Long-Range Retrograde Stress Signaling in Alzheimer’s Disease
During the development of Alzheimer’s disease (AD), pathological changes spread between brain regions along the connections of nerve cells called axons. We plan to study the question of what precisely is happening within an axon that connects to a diseased area of the brain, and how is the neurodegenerative signal transmitted back to the neuron. The results of our study will allow us to determine whether one can potentially stop this axon-to-neuron transmission of neurodegeneration, thereby stopping the spread of pathology in the brain and helping to prevent cognitive decline in AD.
The overall goal of this application is to understand how oligomeric amyloid beta (Aβ) (ie, Aβ that has been molecularly restructured into long chains that are prone to aggregation) triggers intra-axonal stress signaling. We will also explore whether interference with this process might be of therapeutic use to prevent the retrograde spread of pathology in AD.
In our first aim we investigate the stress signaling events within axons that are responsible for the local production of the transcription factor ATF4. Previously we had found that ATF4 produced locally within axons is transported back to the neuronal cell body, leading to neurodegeneration. Here, we focus on the molecular pathways that control ATF4’s production in response to Aβ, as they are potentially modifiable with drugs.
Our second aim is to establish intra-axonal stress signaling as a therapeutic target in AD. First, we will confirm the results from the first aim in both mouse models and human post-mortem tissue. Additionally, we plan to use pharmacological inhibitors of stress signaling in AD mouse models to directly determine whether the spread of AD pathology through the brain can be modified by drugs targeting stress signaling pathways.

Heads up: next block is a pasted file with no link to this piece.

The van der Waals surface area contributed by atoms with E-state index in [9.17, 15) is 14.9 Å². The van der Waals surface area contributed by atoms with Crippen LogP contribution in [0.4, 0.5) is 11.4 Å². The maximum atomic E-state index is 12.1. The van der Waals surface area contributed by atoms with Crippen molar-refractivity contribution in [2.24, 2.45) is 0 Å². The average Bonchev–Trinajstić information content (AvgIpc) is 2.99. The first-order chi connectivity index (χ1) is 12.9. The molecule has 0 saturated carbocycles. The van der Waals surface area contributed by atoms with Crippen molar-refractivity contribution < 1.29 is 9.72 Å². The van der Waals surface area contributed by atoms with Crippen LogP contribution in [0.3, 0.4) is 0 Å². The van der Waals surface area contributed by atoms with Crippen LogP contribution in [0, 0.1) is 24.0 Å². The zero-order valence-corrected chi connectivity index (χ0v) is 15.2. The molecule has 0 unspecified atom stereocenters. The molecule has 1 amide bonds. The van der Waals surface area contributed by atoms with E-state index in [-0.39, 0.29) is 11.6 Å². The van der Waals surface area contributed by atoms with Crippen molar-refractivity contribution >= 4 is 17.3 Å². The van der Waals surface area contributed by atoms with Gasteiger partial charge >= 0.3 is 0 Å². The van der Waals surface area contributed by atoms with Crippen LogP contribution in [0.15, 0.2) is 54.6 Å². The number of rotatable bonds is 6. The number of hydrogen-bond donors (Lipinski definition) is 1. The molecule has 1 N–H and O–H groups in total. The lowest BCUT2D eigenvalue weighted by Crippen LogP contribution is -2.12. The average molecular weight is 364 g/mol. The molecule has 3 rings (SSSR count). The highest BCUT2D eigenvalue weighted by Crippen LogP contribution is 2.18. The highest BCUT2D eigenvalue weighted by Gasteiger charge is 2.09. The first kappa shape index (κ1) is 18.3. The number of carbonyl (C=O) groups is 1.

The extreme morphology of neurons, with axons in the brain spanning up to several inches in length, requires an experimental approach that takes into account their spatial and functional division into cell bodies, dendrites and axons. For example, we have shown that the effects of Aβ differ if it is seen by the entire cell or only by axons. By studying the effects of Aβ in a compartment-specific manner we are able to identify previously unknown pathogenic pathways and to uncover mechanisms for the long-range spread of AD pathology.
Once our study is complete, we will have established a rational basis for the potential use of inhibitors of stress signaling, or ATF4 synthesis, as novel modifiers of AD progression. In addition to this translational benefit, the molecular characterization of signaling events triggered within axons by oligomeric Aβ will inform future investigations into the pathogenic mechanisms of Alzheimer’s disease.
About the Researcher
Ulrich Hengst, PhD, is an assistant professor of pathology and cell biology in the Taub Institute for Research on Alzheimer’s Disease and the Aging Brain at Columbia University Medical Center in New York, NY. He performed his graduate studies at the Friedrich Miescher Institute for Biomedical Research in Basel, Switzerland, followed by postdoctoral training in the laboratory of Samie R. Jaffrey, MD, PhD, at Weill Cornell Medical College in New York City. Dr. Hengst’s work revolves around the question of how signaling pathways in neurons are compartmentalized between axons and cell bodies. By applying findings from his neurodevelopment studies to the problem of neurodegeneration, he hopes to establish novel avenues and aid discovery of the basic cellular and molecular pathways underlying AD.
First published on: July 10, 2015
Last modified on: July 1, 2018